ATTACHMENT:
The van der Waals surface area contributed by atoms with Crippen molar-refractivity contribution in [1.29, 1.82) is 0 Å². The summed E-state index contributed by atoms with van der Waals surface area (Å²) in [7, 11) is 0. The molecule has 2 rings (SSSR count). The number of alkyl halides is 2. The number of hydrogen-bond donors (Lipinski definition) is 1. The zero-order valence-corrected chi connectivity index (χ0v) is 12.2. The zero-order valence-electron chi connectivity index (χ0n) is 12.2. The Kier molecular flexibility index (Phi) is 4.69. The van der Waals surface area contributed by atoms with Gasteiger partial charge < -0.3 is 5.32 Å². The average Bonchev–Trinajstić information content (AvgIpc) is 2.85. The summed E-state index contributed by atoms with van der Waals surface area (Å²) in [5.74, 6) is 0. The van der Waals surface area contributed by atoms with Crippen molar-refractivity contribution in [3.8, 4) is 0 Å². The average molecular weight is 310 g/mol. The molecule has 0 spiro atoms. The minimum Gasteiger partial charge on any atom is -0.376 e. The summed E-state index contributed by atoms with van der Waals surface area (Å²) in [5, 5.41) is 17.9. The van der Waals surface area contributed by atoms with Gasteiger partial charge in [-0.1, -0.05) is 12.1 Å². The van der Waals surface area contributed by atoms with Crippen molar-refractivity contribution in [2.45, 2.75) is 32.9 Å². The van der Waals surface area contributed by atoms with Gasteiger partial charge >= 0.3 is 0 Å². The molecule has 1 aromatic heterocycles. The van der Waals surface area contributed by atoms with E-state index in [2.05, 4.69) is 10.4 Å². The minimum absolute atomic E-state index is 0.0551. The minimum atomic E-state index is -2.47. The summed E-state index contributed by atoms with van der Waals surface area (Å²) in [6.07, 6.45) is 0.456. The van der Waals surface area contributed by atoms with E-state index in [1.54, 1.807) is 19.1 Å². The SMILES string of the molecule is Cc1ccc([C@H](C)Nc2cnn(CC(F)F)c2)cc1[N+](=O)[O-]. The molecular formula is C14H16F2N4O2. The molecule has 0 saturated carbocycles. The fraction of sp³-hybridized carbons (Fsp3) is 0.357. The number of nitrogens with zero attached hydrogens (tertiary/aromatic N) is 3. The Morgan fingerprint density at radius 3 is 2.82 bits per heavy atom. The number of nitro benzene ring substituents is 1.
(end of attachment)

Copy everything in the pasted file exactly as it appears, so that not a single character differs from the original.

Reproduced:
The van der Waals surface area contributed by atoms with Crippen molar-refractivity contribution in [1.29, 1.82) is 0 Å². The summed E-state index contributed by atoms with van der Waals surface area (Å²) in [7, 11) is 0. The molecule has 2 rings (SSSR count). The number of alkyl halides is 2. The number of hydrogen-bond donors (Lipinski definition) is 1. The zero-order valence-corrected chi connectivity index (χ0v) is 12.2. The zero-order valence-electron chi connectivity index (χ0n) is 12.2. The Kier molecular flexibility index (Phi) is 4.69. The van der Waals surface area contributed by atoms with Gasteiger partial charge < -0.3 is 5.32 Å². The average Bonchev–Trinajstić information content (AvgIpc) is 2.85. The summed E-state index contributed by atoms with van der Waals surface area (Å²) in [5.74, 6) is 0. The van der Waals surface area contributed by atoms with Crippen molar-refractivity contribution in [3.8, 4) is 0 Å². The average molecular weight is 310 g/mol. The molecule has 0 spiro atoms. The minimum Gasteiger partial charge on any atom is -0.376 e. The summed E-state index contributed by atoms with van der Waals surface area (Å²) in [5, 5.41) is 17.9. The van der Waals surface area contributed by atoms with Gasteiger partial charge in [-0.1, -0.05) is 12.1 Å². The van der Waals surface area contributed by atoms with Crippen molar-refractivity contribution in [2.45, 2.75) is 32.9 Å². The van der Waals surface area contributed by atoms with Gasteiger partial charge >= 0.3 is 0 Å². The molecule has 1 aromatic heterocycles. The van der Waals surface area contributed by atoms with E-state index in [2.05, 4.69) is 10.4 Å². The minimum absolute atomic E-state index is 0.0551. The minimum atomic E-state index is -2.47. The summed E-state index contributed by atoms with van der Waals surface area (Å²) in [6.07, 6.45) is 0.456. The van der Waals surface area contributed by atoms with E-state index in [1.54, 1.807) is 19.1 Å². The SMILES string of the molecule is Cc1ccc([C@H](C)Nc2cnn(CC(F)F)c2)cc1[N+](=O)[O-]. The molecular formula is C14H16F2N4O2. The molecule has 0 saturated carbocycles. The fraction of sp³-hybridized carbons (Fsp3) is 0.357. The number of nitrogens with zero attached hydrogens (tertiary/aromatic N) is 3. The Morgan fingerprint density at radius 3 is 2.82 bits per heavy atom. The number of nitro benzene ring substituents is 1.